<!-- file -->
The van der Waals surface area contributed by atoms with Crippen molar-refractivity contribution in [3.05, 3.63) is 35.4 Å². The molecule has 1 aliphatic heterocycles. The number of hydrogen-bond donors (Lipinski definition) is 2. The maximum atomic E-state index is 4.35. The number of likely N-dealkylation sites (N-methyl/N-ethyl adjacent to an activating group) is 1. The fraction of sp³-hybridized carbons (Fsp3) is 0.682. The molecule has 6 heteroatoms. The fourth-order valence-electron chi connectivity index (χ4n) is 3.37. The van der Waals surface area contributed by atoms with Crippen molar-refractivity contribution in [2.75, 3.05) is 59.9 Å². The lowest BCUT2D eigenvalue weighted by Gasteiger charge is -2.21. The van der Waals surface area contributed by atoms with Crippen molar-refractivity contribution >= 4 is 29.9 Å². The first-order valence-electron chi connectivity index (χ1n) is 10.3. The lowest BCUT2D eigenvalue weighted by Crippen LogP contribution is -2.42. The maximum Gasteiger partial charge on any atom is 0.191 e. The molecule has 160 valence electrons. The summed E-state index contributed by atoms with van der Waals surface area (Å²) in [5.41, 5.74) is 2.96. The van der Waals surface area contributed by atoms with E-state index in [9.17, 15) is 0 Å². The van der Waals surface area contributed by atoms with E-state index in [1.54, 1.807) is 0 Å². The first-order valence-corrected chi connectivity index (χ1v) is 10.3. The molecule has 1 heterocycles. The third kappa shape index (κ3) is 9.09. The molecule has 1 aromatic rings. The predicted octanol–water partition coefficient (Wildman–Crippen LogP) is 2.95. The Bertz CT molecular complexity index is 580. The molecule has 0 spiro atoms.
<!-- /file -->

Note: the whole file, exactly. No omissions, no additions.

The van der Waals surface area contributed by atoms with Crippen molar-refractivity contribution in [3.05, 3.63) is 35.4 Å². The molecule has 1 aliphatic heterocycles. The number of hydrogen-bond donors (Lipinski definition) is 2. The maximum atomic E-state index is 4.35. The number of likely N-dealkylation sites (N-methyl/N-ethyl adjacent to an activating group) is 1. The fraction of sp³-hybridized carbons (Fsp3) is 0.682. The molecule has 6 heteroatoms. The fourth-order valence-electron chi connectivity index (χ4n) is 3.37. The van der Waals surface area contributed by atoms with Crippen molar-refractivity contribution in [2.75, 3.05) is 59.9 Å². The lowest BCUT2D eigenvalue weighted by Gasteiger charge is -2.21. The van der Waals surface area contributed by atoms with Crippen molar-refractivity contribution >= 4 is 29.9 Å². The first-order valence-electron chi connectivity index (χ1n) is 10.3. The lowest BCUT2D eigenvalue weighted by Crippen LogP contribution is -2.42. The maximum Gasteiger partial charge on any atom is 0.191 e. The molecule has 160 valence electrons. The summed E-state index contributed by atoms with van der Waals surface area (Å²) in [5.41, 5.74) is 2.96. The van der Waals surface area contributed by atoms with E-state index in [9.17, 15) is 0 Å². The van der Waals surface area contributed by atoms with E-state index in [1.54, 1.807) is 0 Å². The first-order valence-corrected chi connectivity index (χ1v) is 10.3. The molecule has 1 heterocycles. The third kappa shape index (κ3) is 9.09. The molecule has 1 aromatic rings. The predicted octanol–water partition coefficient (Wildman–Crippen LogP) is 2.95. The Bertz CT molecular complexity index is 580. The molecule has 0 spiro atoms.